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  • Surface enhanced Raman spectroscopy SERS is

    2021-09-18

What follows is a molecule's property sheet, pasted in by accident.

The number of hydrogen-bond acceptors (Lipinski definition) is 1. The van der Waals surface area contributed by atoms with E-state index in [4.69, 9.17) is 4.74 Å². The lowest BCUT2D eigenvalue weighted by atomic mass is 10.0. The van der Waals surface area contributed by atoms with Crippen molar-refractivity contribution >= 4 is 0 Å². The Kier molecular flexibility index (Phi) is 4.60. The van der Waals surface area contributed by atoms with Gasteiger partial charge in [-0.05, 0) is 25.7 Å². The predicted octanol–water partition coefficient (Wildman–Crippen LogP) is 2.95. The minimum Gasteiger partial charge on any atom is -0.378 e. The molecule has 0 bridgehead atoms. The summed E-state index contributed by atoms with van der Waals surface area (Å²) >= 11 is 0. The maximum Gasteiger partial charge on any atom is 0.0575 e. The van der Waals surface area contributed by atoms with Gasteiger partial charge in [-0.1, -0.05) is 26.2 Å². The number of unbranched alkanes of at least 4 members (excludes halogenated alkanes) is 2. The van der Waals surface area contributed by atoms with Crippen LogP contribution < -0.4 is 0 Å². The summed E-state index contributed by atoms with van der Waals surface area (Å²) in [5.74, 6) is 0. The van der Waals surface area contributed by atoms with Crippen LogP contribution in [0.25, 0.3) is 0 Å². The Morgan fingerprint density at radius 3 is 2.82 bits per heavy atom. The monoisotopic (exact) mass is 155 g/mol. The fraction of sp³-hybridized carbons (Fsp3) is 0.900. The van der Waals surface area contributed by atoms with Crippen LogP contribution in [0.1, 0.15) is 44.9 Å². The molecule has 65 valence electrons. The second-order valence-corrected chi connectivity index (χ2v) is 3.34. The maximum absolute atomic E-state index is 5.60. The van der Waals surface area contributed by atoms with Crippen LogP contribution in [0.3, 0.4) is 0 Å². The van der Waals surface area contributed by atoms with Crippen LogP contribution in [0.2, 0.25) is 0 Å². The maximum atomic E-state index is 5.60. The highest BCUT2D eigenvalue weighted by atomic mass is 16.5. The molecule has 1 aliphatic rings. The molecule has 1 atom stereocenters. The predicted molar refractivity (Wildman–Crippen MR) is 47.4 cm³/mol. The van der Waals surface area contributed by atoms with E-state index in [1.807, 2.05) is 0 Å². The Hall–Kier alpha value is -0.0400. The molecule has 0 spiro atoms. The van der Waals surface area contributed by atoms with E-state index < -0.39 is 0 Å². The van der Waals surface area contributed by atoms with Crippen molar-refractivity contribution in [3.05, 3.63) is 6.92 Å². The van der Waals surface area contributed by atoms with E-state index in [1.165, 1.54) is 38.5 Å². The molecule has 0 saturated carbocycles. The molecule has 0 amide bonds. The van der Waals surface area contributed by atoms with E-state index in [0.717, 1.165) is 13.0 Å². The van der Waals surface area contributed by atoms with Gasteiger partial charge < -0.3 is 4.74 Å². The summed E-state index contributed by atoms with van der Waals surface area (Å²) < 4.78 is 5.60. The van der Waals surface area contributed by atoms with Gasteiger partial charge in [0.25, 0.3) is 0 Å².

Surface-enhanced Raman spectroscopy (SERS) is one of the most powerful and ultra-sensitive analytical tools, which has been widely applied to food security analysis and many other fields (Craig, Franca, & Irudayaraj, 2013; Gukowsky, Xie, Gao, Qu, & He, 2018; Qi et al., 2013; Zhang et al., 2015). For example, SERS has been reported to successfully determine artificial histamine-spiked fish samples with various types substrates (Gao et al., 2015; Janči et al., 2017) Real-world food samples, however, are complex matrices that generally contain large molecules such as fat and proteins, which may exist strong signal interference or even block the access of the target molecules to the metallic nanoparticles (NPs) surface. Accordingly, some separation techniques have been combined with SERS to address efficient separation, such as liquid chromatography (LC) (Cowcher, Jarvis, & Goodacre, 2014) capillary electrochromatography (CE) (Karaballi, Nel, Krishnan, Blackburn, & Brosseau, 2015), electrostatic separation (ES) (Li, Li, Fossey, & Long, 2010), and thin layer chromatography (TLC) (Freye, Crane, Kirchner, & Sepaniak, 2013; Radu et al., 2016; Zhu, Cao, Cao, Chai, & Lu, 2014), Among these, SERS in tandem with TLC is the most attractive method due to its exclusive advantages such as low cost, simple pretreatment, high throughput, and capability for on-site detection when using portable Raman spectrometers. So far, TLC-SERS has been successfully applied to the separation and identification of various analytes from complex ingredients, such as tobacco-related biomarkers in urine samples (Huang, Han, & Li, 2013), aromatic pollutants in water (Li et al., 2011), natural dyes on works of art (Brosseau et al., 2009), apomorphine in human plasma (Lucotti et al., 2012), ephedrine in dietary supplements (Lv et al., 2015) and so on (Zhang, Liu, Liu, Sun, & Wei, 2014). Recently, Xie, Z. developed a PF-03084014 screening method by using Ag NPs and NaCl to obtain SERS spectra of fluram-derivatized histamine on TLC plates (Xie et al., 2017). Gao, F. presented remarkable success in determination of Sudan I in paprika powder using a molecularly imprinted polymers (MIP)–TLC–SERS biosensor (Gao et al., 2015). Yu, W. employed inkjet-printed paper substrates for TLC-SERS to detect melamine in food product (Yu & White, 2013). Nevertheless, in most TLC-SERS methods, the TLC plates are commercially available plates such as silica gel or cellulose, which are usually not SERS-active substrates. The sensitivity and resolution of these reported TLC-SERS was limited. Another challenge is that the low target concentration in complex samples and the multi-step treatment in the TLC-SERS procedure will result in nonlinear relationship between the spectral and the target concentration, which will induce difficulty in quantitative analysis. To overcome this challenge, chemometrics methods such as principal component analysis (PCA) and partial least squares regression (PLSR) have been applied to the TLC-SERS spectral analysis for qualification and quantification (Gao et al., 2015; Liu & Lu, 2017; Lv et al., 2015). However, there have been very few reports using nonlinear multivariate calibration methods, which can account for more measurement variations and provide better quantification accuracy. Diatomaceous earth is a kind of natural photonic crystal biosilica consisting of fossilized remains of diatoms, which are marine organisms that possess skeletal shells of hydrated amorphous silica, called frustules, with two dimensional periodic pores of hierarchical micro-and nanoscale features (Losic, Mitchell, & Voelcker, 2009; Losic, Rosengarten, Mitchell, & Voelcker, 2006). Diatoms have a variety of eminent properties in optics, physics, and chemistry such as their photonic-crystal nature and high surface-to-volume ratio (nearly 200 m2/g). Hybrid diatom-plasmonic nanoparticle structures have been proved to be excellent SERS substrates for ultra-high performance biosensors (Kong et al., 2016, Kong, Li et al., 2017, Kong, Squire, Chong, & Wang, 2017, Kong, Xi et al., 2017; Xu et al., 2013). In the previous work of our group, we have demonstrated that diatomaceous earth can function simultaneously as thin layer chromatography to separate toxic molecules from complex food samples and as ultrasensitive SERS substrates to probe the signature Raman peaks using a regular Raman microscope (Kong, Chong, Squire, & Wang, 2018; Kong, Li et al., 2017, Kong, Squire et al., 2017, Kong, Xi et al., 2017). Nowadays, commercial portable Raman spectrometers have been widely available at affordable cost and can achieve similar level of sensitivity compared to regular benchtop Raman microscope, which makes TLC-SERS a feasible method for on-site detection.